The Bat


Jo Nesbo


Mystery / Thriller


Date Reviewed:

July 19, 2014

he Bat is the first novel in a series about Norwegian detective Harry Hole (pronounced "Holy"). The series is hugely successful, perhaps even more famous than The Girl With the Dragon Tattoo series. I was happy to get my hands on this book and hoped to discover a new series worthy of all the acclaim. What I discover instead is just an average story that has some HIGHLY unlikely sequences - the last abduction by the killer is so implausible (how could the police be so stupid?) as too ruin the tension. The murder by "The Bat" - that also is impossible to accept as a plausible event. It seems that a lot of the scenes are rigged from maximum visual drama (perhaps with an eye toward an eventual movie deal) while the reader is supposed to just go along with all of the events.

Harry ends up in some violent encounters which ought to place him in hospital bed for a few months, but he keeps trundling along. The descriptions of alcoholism are well portrayed, and were perhaps the most interesting thing about Harry's character, but I don't think I could read a whole series of books if he keeps drinking like this. Indeed, how would a drunken Harry even function, let alone solve complex crimes?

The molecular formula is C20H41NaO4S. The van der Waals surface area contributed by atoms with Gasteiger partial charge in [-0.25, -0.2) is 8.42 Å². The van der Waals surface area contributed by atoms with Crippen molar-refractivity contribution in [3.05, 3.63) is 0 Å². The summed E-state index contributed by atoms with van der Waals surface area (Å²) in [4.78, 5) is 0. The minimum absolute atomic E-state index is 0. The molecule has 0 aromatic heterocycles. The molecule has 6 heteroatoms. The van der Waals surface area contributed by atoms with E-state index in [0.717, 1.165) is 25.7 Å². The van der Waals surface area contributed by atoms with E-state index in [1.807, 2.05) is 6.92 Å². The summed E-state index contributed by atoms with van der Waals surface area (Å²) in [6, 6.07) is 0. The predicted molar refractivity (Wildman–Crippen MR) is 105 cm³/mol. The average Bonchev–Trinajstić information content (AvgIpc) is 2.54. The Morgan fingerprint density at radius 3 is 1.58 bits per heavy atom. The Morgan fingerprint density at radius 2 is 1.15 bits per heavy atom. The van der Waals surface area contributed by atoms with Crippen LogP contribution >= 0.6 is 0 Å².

I liked the other characters in the book a lot, even more than I liked Harry himself. Andrew Kensington is an aborigine who works as a detective on the Sydney police force, he shows Harry around the crime scenes and introduces Harry to some of the locals. Evan White is a wonderful portrait of a creepy, dangerous drug dealer. Toowoomba is a boxer who is an "adopted son" of Andrew. In the park, Harry meets Joseph, an alcoholic ex-skydiving coach. The life-story Joseph tells rings so true that I assume Jo Nesbo adapted it from a real life experience. Birgitta is a Swedish witness that Harry falls in love with, and she seems like a beautiful authentic character. Nesbo does characters well.

The story takes place in Australia. Harry is a Norwegian detective, but he has flown to Sydney to help out with a case of a minor Norwegian celebrity who was murdered there. Despite my complaints about the improbability of the crimes and subsequent violent events, there are some clever clues that Harry figures out that I admired. Over all, this a good read.